Kalup Linzy: TangLed Up

February 15, 2018 - March 24, 2018

David Castillo Gallery, Miami Beach

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Tangled Up by Kalup Linzy is an exercise in narrative, where the artist as storyteller weaves fragments of personal and collective memory to inform upon a sweeping, yet localized, account of identity-formation, selfhood and self-fashioning in the current cultural climate. Approaching his subject matter both musically and visually, Tangled Up takes the form of an exhibition and visual album comprised of sixteen audio tracks with accompanying videos, all written, composed and performed by Linzy, with the exception of the spiritual “Down by the Riverside,” which the artist performs, calling upon the racial histories of the United States.

 

Linzy’s performances, and the visual language he draws upon in his still- and moving-image work, borrow from cultural artifacts that are rooted in the tropes of daytime soap operas, reality television, Hollywood drama and situational comedies. Tangled Up itself follows in a narrative structure that points towards the beginning, middle and end of an ambiguous set of events and circumstances; the turmoils, uncertainties and resolutions of topics—from politics to love to vindication—that suggest the ebb and flow of Linzy’s life and upbringing.

 

In “Do You Know,” the visual album’s opening number, the artist looks back on his own history, the entirety of which he likens to “one ongoing monologue—just words, words, words about actions, actions, actions…”. This overarching testimony about the uncertainty of contemporary living is book-ended in the album’s second-to-last song, “Let Us Be,” which opens with an eye toward self-reflection: “Looking back on my life/ Reflecting/ Taking it all in stride/ All the different energies/ Came criss-crossed in my life/ Will my dreams ever be satisfied?”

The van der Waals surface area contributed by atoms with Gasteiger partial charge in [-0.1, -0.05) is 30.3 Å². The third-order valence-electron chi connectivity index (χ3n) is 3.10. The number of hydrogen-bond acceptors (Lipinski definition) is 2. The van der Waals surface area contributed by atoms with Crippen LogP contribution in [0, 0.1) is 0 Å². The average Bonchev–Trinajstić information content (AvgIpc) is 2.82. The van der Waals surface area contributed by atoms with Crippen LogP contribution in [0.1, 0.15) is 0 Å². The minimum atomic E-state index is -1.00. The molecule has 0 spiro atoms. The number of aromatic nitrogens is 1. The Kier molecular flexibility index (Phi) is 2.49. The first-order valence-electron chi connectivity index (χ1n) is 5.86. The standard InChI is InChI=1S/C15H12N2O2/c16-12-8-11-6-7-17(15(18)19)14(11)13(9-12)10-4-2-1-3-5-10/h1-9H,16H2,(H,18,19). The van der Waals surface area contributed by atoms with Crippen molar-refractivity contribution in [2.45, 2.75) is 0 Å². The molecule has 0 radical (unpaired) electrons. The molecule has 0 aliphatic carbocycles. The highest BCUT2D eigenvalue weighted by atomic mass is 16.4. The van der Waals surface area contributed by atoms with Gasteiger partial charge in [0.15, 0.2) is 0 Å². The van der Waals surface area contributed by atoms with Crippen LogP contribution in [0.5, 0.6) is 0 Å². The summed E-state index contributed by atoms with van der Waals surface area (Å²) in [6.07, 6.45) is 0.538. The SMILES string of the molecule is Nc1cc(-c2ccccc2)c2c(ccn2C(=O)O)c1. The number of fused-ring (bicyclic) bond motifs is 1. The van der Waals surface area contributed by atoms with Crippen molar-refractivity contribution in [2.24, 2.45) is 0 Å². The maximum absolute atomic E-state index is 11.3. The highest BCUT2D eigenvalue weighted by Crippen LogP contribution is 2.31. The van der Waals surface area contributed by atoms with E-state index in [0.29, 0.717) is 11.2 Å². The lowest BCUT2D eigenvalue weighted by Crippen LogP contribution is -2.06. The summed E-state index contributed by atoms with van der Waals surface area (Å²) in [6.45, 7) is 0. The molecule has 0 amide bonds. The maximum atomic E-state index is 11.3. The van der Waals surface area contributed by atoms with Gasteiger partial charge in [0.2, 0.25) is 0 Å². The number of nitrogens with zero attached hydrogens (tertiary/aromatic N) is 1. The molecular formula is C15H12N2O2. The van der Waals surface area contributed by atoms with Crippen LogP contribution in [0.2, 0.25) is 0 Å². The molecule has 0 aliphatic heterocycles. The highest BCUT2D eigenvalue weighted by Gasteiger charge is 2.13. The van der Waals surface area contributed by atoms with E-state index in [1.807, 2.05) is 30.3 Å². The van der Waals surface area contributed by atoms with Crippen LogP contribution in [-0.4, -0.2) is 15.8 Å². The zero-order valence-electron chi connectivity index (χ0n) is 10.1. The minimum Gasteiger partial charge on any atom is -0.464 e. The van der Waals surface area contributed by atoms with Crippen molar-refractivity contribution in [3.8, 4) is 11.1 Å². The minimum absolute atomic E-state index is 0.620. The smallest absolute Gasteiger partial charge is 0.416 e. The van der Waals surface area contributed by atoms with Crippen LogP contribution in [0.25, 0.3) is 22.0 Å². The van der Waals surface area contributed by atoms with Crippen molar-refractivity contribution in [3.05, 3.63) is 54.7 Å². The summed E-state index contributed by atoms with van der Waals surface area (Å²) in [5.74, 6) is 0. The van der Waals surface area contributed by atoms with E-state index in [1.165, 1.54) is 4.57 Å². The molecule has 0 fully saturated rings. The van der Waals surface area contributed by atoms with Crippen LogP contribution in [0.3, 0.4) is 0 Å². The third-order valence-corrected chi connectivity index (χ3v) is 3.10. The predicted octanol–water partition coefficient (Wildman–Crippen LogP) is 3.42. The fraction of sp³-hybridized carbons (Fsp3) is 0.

Linzy’s work draws upon itself; a 15-year practice and a pantheon of nearly thirty personas, many of which the artist performs in drag, that recur throughout a fictional network of interconnected relationships that inform an epic, narrative saga. In exploring the interwoven threads of his characters, Linzy is himself tangled up and embroiled in the politics of performativity; of identity, race, gender and sexuality; and the promise of the United States’ looming social instability. Tangled Up speaks to the overlapping activist platforms of today, which find their roots in the identity politics and AIDS activism of the 1980s. And Linzy ultimately exemplifies the multi-hyphenate means through which uncommon representations find their way into common acceptance, evidencing the strides made and the progress yet to happen.

 

During the opening event for Tangled Up, Linzy will perform in the gallery as Kaye, an assumed persona—a video artist and musician—from the artist’s collection of identities.

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@2020 by Claudia Mattos